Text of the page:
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Title: Crown class dynamics of oaks after commercial thinning in West Virginia: 30-year results

Author: Miller, Gary W.; Schuler, Jamie L.; Rentch, James S.;

Date: 2017

Source: In: Kabrick, John M.; Dey, Daniel C.; Knapp, Benjamin O.; Larsen, David R.; Shifley, Stephen R.; Stelzer, Henry E., eds. Proceedings of the 20th Central Hardwood Forest Conference; 2016 March 28-April 1; Columbia, MO. General Technical Report NRS-P-167. Newtown Square, PA: U.S. Department of Agriculture, Forest Service, Northern Research Station: 193-201.

Publication Series: Paper (invited, offered, keynote)

   Note: This article is part of a larger document. View the larger document

Description: Commercial thinning in hardwood stands is generally applied to reduce overcrowding and to favor the development of desired residual species until the stand is mature. In mixed hardwood stands, commercial thinning also provides an opportunity to promote vigorous overstory oaks (Quercus spp.) that will serve as sources of acorns and advanced seedlings needed to regenerate oaks in the next stand. Forest managers need information on sustaining and increasing the number of overstory oaks at mid-rotation when the stand is still several decades from maturity. In this study, crown class dynamics of 897 northern red (Quercus rubra), chestnut (Q. montana), and scarlet (Q. coccinea) oaks were monitored for 30 years after commercial thinning in 53-year-old central Appalachian mixed hardwood forests. Twenty 3-acre treatment plots were included in the study, and individual trees were examined immediately after thinning in 1983 and again in 2013. Fisher's exact test was used to compare the distributions of ending canopy position for thinned and control plots. In general, thinning enhanced crown class stability and survival rates of oaks that began in the upper canopy. For oaks that began in the intermediate crown class, the transition rates to the upper canopy after thinning were 33, 25, and 0 percent for northern red oak, chestnut oak, and scarlet oak, respectively. In control plots, oaks that began in the lower canopy had greater mortality rates, and very few trees ascended to the upper canopy. Forest managers can use this information to plan mid-rotation thinning treatments to enhance upper canopy species composition in the latter stages of stand development.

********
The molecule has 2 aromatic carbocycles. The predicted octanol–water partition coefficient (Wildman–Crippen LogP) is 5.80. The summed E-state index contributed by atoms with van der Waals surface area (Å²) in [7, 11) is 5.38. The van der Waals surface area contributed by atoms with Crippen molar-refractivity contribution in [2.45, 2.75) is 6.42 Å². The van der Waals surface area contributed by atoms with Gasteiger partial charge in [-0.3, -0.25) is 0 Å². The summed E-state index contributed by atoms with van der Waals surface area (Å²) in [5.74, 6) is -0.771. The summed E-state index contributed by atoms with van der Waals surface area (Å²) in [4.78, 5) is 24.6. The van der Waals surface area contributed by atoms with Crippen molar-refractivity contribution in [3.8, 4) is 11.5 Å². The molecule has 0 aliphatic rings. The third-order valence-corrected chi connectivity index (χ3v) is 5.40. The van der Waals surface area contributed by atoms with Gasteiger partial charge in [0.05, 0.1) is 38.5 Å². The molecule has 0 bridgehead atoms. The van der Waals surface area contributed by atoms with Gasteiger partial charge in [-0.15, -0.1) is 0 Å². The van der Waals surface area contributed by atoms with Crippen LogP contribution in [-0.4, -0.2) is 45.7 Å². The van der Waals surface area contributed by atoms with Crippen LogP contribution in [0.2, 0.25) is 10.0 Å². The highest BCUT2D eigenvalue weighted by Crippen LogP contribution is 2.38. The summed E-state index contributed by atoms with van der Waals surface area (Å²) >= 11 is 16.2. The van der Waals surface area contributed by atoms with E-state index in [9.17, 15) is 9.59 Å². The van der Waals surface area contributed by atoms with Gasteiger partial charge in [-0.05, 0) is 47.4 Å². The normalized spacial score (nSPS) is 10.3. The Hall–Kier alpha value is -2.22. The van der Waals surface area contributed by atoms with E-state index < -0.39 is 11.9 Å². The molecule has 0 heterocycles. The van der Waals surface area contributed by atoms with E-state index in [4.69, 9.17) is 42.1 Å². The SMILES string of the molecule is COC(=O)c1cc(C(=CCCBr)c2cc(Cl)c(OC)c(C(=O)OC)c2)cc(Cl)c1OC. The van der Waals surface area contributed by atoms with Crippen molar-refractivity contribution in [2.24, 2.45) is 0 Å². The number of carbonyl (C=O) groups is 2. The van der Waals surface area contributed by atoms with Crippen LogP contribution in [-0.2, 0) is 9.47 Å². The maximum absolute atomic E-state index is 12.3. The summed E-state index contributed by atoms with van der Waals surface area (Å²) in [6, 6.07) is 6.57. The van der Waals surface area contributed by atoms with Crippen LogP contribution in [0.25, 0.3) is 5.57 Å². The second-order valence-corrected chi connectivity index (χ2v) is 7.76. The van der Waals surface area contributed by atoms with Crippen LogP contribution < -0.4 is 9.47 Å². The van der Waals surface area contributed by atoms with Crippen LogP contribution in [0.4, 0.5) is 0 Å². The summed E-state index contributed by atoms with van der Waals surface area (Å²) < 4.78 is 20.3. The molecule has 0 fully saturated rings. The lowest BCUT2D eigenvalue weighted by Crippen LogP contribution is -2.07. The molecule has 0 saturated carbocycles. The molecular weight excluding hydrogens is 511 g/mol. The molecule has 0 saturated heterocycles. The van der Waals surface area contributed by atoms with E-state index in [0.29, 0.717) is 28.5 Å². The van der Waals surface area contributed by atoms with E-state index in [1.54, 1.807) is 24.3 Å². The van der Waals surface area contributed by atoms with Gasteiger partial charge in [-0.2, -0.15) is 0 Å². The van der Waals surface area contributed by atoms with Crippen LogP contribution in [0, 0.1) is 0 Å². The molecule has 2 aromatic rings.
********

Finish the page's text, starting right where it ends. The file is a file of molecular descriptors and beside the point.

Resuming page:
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Citation:


Miller, Gary W.; Schuler, Jamie L.; Rentch, James S. 2017. Crown class dynamics of oaks after commercial thinning in West Virginia: 30-year results. In: Kabrick, John M.; Dey, Daniel C.; Knapp, Benjamin O.; Larsen, David R.; Shifley, Stephen R.; Stelzer, Henry E., eds. Proceedings of the 20th Central Hardwood Forest Conference; 2016 March 28-April 1; Columbia, MO. General Technical Report NRS-P-167. Newtown Square, PA: U.S. Department of Agriculture, Forest Service, Northern Research Station: 193-201.

 


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